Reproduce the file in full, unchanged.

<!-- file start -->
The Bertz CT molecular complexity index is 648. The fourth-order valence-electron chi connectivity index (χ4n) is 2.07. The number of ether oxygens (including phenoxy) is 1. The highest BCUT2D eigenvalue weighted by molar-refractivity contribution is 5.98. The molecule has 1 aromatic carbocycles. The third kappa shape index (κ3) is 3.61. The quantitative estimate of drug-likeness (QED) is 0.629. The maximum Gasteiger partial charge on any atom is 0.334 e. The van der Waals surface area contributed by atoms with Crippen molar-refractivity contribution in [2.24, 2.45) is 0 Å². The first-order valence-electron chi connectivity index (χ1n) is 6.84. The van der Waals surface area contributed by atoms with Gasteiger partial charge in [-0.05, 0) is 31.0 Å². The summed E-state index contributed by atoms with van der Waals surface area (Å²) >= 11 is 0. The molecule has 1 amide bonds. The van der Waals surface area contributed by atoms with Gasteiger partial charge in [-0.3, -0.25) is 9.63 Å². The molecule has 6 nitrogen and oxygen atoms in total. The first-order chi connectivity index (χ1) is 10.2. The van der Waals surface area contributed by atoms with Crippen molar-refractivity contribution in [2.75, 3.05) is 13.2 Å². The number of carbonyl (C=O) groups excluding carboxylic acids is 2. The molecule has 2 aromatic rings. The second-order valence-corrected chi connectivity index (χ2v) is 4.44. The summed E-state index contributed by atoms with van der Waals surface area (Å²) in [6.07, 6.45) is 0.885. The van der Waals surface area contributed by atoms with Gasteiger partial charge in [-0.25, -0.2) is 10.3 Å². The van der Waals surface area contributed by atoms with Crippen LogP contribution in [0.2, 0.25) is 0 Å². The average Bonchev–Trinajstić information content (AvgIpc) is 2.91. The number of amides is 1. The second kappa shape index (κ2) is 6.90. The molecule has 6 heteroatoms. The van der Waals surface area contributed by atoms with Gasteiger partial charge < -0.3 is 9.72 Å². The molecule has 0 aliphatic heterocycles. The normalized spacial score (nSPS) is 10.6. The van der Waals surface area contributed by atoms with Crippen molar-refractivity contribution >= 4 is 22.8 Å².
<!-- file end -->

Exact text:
The Bertz CT molecular complexity index is 648. The fourth-order valence-electron chi connectivity index (χ4n) is 2.07. The number of ether oxygens (including phenoxy) is 1. The highest BCUT2D eigenvalue weighted by molar-refractivity contribution is 5.98. The molecule has 1 aromatic carbocycles. The third kappa shape index (κ3) is 3.61. The quantitative estimate of drug-likeness (QED) is 0.629. The maximum Gasteiger partial charge on any atom is 0.334 e. The van der Waals surface area contributed by atoms with Crippen molar-refractivity contribution in [2.24, 2.45) is 0 Å². The first-order valence-electron chi connectivity index (χ1n) is 6.84. The van der Waals surface area contributed by atoms with Gasteiger partial charge in [-0.05, 0) is 31.0 Å². The summed E-state index contributed by atoms with van der Waals surface area (Å²) >= 11 is 0. The molecule has 1 amide bonds. The van der Waals surface area contributed by atoms with Gasteiger partial charge in [-0.3, -0.25) is 9.63 Å². The molecule has 6 nitrogen and oxygen atoms in total. The first-order chi connectivity index (χ1) is 10.2. The van der Waals surface area contributed by atoms with Crippen molar-refractivity contribution in [2.75, 3.05) is 13.2 Å². The number of carbonyl (C=O) groups excluding carboxylic acids is 2. The molecule has 2 aromatic rings. The second-order valence-corrected chi connectivity index (χ2v) is 4.44. The summed E-state index contributed by atoms with van der Waals surface area (Å²) in [6.07, 6.45) is 0.885. The van der Waals surface area contributed by atoms with Gasteiger partial charge in [-0.25, -0.2) is 10.3 Å². The van der Waals surface area contributed by atoms with Crippen LogP contribution in [0.2, 0.25) is 0 Å². The average Bonchev–Trinajstić information content (AvgIpc) is 2.91. The number of amides is 1. The second kappa shape index (κ2) is 6.90. The molecule has 6 heteroatoms. The van der Waals surface area contributed by atoms with Gasteiger partial charge < -0.3 is 9.72 Å². The molecule has 0 aliphatic heterocycles. The normalized spacial score (nSPS) is 10.6. The van der Waals surface area contributed by atoms with Crippen molar-refractivity contribution >= 4 is 22.8 Å².